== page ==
A British soldier took home a damaged German book in 1945. For years, that book remained with his family and was more recently found and translated, providing insight into the propaganda that helped Adolf Hitler gain power.
Content of the book, which was published in the new "The Rise of Hitler Illustrated," gives "a photographic record of Hitlers' rise to power from when he was born in 1889, as he took over the hearts and minds of the German people, and his eventual arrival at the top," publisher Pen and Sword states on its website.
Among those images that were originally in "Deutschland Erwache" are some the Daily Express reported Hitler didn't want people to see:
Among the most comical images in the book are those of Hitler posing in short trousers.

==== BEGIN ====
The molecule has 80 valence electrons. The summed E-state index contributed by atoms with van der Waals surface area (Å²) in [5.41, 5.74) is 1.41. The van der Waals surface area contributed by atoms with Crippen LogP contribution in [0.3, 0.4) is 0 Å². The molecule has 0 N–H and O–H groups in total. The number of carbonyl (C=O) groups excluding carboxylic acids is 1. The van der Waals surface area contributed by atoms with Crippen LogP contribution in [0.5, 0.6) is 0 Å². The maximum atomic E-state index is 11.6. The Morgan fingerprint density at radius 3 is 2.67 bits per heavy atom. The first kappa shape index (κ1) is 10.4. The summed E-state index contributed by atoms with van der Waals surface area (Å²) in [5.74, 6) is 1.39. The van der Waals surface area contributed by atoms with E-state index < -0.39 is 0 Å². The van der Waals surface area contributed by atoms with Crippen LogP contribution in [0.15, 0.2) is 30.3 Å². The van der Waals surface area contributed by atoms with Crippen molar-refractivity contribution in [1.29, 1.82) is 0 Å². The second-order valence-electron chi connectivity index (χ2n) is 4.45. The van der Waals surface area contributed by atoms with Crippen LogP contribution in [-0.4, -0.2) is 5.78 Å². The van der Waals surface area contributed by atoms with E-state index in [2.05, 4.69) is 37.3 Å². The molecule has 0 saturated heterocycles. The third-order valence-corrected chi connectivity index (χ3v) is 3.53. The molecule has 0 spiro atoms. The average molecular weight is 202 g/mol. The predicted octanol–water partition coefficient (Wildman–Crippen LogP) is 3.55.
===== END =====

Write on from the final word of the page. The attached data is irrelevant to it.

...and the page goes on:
Perhaps stumped for words, von Schirach wrote simply: "In der kurz'n" (in shorts).
Hitler later decided that such photographs were deeply undignified and humiliating, banning further publication.
Hitler the halfwit: Propaganda magazine makes Führer look like laughing stock http://t.co/BL7qDvNFlM— FTSN Mainstream News (@ftsnnewsdeskm)April 15, 2015
If you're shorts aren't high waisted, then what are they? Ugh -Adolf Hitler 1933 pic.twitter.com/eligmj5ZAS— Rob Garzkowski (@robergarza2) April 9, 2015
The book's editor, Ron Wilkinson, described the book to the Express as a "sycophantic document of the day gives us a clue as to how even an extraordinarily wicked person can be made to look saintly."
Check out more images from the book in the Express' full report.
Front page image via the Library of Congress.